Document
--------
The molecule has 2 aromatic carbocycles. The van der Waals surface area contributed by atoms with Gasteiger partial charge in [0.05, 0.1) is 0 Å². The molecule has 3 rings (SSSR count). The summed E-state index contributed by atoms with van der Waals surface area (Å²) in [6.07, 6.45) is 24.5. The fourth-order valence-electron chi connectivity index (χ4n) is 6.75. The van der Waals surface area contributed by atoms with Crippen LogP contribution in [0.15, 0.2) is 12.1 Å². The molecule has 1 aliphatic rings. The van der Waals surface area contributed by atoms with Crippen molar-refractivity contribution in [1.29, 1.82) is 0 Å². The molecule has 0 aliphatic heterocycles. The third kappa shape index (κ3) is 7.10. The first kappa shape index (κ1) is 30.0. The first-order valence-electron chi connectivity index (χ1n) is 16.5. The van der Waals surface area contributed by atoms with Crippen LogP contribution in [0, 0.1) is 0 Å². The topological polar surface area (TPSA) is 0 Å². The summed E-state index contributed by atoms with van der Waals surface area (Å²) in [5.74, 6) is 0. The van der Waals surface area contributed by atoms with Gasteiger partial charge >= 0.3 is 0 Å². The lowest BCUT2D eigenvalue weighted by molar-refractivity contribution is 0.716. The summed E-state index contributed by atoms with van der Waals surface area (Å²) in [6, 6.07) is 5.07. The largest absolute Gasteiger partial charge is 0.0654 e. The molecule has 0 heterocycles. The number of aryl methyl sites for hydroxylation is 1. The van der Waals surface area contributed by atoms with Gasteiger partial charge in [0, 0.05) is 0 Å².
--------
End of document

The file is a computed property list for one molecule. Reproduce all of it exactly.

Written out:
The molecule has 2 aromatic carbocycles. The van der Waals surface area contributed by atoms with Gasteiger partial charge in [0.05, 0.1) is 0 Å². The molecule has 3 rings (SSSR count). The summed E-state index contributed by atoms with van der Waals surface area (Å²) in [6.07, 6.45) is 24.5. The fourth-order valence-electron chi connectivity index (χ4n) is 6.75. The van der Waals surface area contributed by atoms with Crippen LogP contribution in [0.15, 0.2) is 12.1 Å². The molecule has 1 aliphatic rings. The van der Waals surface area contributed by atoms with Crippen molar-refractivity contribution in [1.29, 1.82) is 0 Å². The molecule has 0 aliphatic heterocycles. The third kappa shape index (κ3) is 7.10. The first kappa shape index (κ1) is 30.0. The first-order valence-electron chi connectivity index (χ1n) is 16.5. The van der Waals surface area contributed by atoms with Crippen LogP contribution in [0, 0.1) is 0 Å². The topological polar surface area (TPSA) is 0 Å². The summed E-state index contributed by atoms with van der Waals surface area (Å²) in [5.74, 6) is 0. The van der Waals surface area contributed by atoms with Gasteiger partial charge >= 0.3 is 0 Å². The lowest BCUT2D eigenvalue weighted by molar-refractivity contribution is 0.716. The summed E-state index contributed by atoms with van der Waals surface area (Å²) in [6, 6.07) is 5.07. The largest absolute Gasteiger partial charge is 0.0654 e. The molecule has 0 heterocycles. The number of aryl methyl sites for hydroxylation is 1. The van der Waals surface area contributed by atoms with Gasteiger partial charge in [0, 0.05) is 0 Å².